The aim of a $60,000 grant awarded to two Texas A&M University at Galveston researchers is to teach students about the value of renewable energy sources and then teach them how to create devices like solar panels and wind turbines. For the initiative, Texas A&M Presidential Transformational Teaching Grant was awarded to Irfan Khan, an instructional assistant professor in the Department of Marine Engineering, and Jenna Lamphere, an assistant professor of sociology.
It will be conducted through the Marine Engineering Technology Department’s CARES (Clean And Resilient Energy Systems) lab. Khan said, “We will purchase a solar/wind energy training system that will demonstrate how wind turbines and solar cells are being used in the consumer and industrial markets to supplement the world’s power needs.”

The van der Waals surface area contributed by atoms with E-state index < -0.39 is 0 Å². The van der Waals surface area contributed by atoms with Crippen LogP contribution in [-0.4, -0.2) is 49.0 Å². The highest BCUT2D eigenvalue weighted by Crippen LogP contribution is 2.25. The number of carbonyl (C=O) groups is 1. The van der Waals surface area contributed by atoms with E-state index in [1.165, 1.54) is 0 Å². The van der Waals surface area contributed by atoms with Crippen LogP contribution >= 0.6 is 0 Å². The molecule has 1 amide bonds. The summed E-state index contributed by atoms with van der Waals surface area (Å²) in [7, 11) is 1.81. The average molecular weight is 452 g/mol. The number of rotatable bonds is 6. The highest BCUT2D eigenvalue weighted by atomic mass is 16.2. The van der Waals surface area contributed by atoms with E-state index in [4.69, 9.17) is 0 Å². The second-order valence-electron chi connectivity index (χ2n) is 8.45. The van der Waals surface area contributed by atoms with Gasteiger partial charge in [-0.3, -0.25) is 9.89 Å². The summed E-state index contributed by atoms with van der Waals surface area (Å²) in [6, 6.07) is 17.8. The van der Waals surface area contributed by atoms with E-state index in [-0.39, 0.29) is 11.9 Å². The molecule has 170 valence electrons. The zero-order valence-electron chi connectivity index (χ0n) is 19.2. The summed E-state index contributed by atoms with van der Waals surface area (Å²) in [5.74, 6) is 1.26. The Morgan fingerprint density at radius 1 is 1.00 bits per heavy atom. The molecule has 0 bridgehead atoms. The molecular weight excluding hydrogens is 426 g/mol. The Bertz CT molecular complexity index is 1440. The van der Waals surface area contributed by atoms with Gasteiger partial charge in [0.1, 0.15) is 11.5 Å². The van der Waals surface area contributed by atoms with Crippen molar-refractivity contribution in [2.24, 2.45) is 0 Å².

The grant is particularly relevant for future clean-energy studies, according to Alok Verma, professor and head of marine engineering technology. Students will learn about the history, fundamentals, installation, operation, maintenance, and servicing of solar and wind energy systems, according to Khan and his colleagues. She added that the project blends the benefits of sustainability education with project-based learning to provide students with the skills they need to become “sustainability vanguards.”
The project will focus on educating Texas A&M-Galveston students, but applicants from all over the world will be able to earn online training certificates. The CARES lab is dedicated to the use and advancement of renewable energy sources such as solar, wind, tidal, and wave energy.